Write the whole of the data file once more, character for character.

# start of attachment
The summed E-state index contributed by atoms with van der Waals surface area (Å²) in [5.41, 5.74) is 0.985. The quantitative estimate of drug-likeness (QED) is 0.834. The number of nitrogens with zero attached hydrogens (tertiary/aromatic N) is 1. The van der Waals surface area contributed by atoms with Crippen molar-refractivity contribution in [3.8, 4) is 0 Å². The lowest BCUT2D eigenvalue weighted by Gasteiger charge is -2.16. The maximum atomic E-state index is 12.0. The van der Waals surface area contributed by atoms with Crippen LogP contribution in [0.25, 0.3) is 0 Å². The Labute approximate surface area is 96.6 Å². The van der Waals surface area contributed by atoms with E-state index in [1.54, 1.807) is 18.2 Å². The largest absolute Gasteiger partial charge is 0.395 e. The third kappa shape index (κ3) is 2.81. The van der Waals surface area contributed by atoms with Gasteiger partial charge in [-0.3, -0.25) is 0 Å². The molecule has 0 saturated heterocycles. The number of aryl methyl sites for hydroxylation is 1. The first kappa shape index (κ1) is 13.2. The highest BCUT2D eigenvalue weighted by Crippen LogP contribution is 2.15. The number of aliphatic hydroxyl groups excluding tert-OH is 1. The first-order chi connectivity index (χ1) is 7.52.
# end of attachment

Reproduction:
The summed E-state index contributed by atoms with van der Waals surface area (Å²) in [5.41, 5.74) is 0.985. The quantitative estimate of drug-likeness (QED) is 0.834. The number of nitrogens with zero attached hydrogens (tertiary/aromatic N) is 1. The van der Waals surface area contributed by atoms with Crippen molar-refractivity contribution in [3.8, 4) is 0 Å². The lowest BCUT2D eigenvalue weighted by Gasteiger charge is -2.16. The maximum atomic E-state index is 12.0. The van der Waals surface area contributed by atoms with Crippen LogP contribution in [0.25, 0.3) is 0 Å². The Labute approximate surface area is 96.6 Å². The van der Waals surface area contributed by atoms with E-state index in [1.54, 1.807) is 18.2 Å². The largest absolute Gasteiger partial charge is 0.395 e. The third kappa shape index (κ3) is 2.81. The van der Waals surface area contributed by atoms with Gasteiger partial charge in [-0.3, -0.25) is 0 Å². The molecule has 0 saturated heterocycles. The number of aryl methyl sites for hydroxylation is 1. The first kappa shape index (κ1) is 13.2. The highest BCUT2D eigenvalue weighted by Crippen LogP contribution is 2.15. The number of aliphatic hydroxyl groups excluding tert-OH is 1. The first-order chi connectivity index (χ1) is 7.52.